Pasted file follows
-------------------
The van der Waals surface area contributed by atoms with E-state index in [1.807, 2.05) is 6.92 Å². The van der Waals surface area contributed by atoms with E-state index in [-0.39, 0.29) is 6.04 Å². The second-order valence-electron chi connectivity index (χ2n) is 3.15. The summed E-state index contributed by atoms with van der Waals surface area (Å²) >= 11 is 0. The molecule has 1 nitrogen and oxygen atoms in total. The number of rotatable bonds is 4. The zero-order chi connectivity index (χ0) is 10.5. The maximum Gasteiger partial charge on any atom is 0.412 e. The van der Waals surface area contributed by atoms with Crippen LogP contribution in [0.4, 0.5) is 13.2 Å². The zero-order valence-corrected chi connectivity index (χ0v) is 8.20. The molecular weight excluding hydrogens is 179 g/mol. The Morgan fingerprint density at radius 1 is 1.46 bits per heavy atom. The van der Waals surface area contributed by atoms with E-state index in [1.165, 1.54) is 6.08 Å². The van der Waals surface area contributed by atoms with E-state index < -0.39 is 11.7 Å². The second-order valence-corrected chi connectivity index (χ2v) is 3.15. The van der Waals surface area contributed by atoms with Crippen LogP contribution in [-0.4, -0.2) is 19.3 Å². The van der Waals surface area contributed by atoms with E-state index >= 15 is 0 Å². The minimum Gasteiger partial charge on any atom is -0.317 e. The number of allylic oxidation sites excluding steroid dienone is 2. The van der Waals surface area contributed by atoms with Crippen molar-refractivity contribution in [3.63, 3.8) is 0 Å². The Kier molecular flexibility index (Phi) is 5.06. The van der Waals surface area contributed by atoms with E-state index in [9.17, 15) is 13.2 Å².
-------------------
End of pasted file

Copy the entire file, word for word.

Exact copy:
The van der Waals surface area contributed by atoms with E-state index in [1.807, 2.05) is 6.92 Å². The van der Waals surface area contributed by atoms with E-state index in [-0.39, 0.29) is 6.04 Å². The second-order valence-electron chi connectivity index (χ2n) is 3.15. The summed E-state index contributed by atoms with van der Waals surface area (Å²) >= 11 is 0. The molecule has 1 nitrogen and oxygen atoms in total. The number of rotatable bonds is 4. The zero-order chi connectivity index (χ0) is 10.5. The maximum Gasteiger partial charge on any atom is 0.412 e. The van der Waals surface area contributed by atoms with Crippen LogP contribution in [0.4, 0.5) is 13.2 Å². The zero-order valence-corrected chi connectivity index (χ0v) is 8.20. The molecular weight excluding hydrogens is 179 g/mol. The Morgan fingerprint density at radius 1 is 1.46 bits per heavy atom. The van der Waals surface area contributed by atoms with E-state index in [1.165, 1.54) is 6.08 Å². The van der Waals surface area contributed by atoms with E-state index < -0.39 is 11.7 Å². The second-order valence-corrected chi connectivity index (χ2v) is 3.15. The van der Waals surface area contributed by atoms with Crippen LogP contribution in [-0.4, -0.2) is 19.3 Å². The van der Waals surface area contributed by atoms with E-state index >= 15 is 0 Å². The minimum Gasteiger partial charge on any atom is -0.317 e. The number of allylic oxidation sites excluding steroid dienone is 2. The van der Waals surface area contributed by atoms with Crippen molar-refractivity contribution in [3.63, 3.8) is 0 Å². The Kier molecular flexibility index (Phi) is 5.06. The van der Waals surface area contributed by atoms with E-state index in [9.17, 15) is 13.2 Å².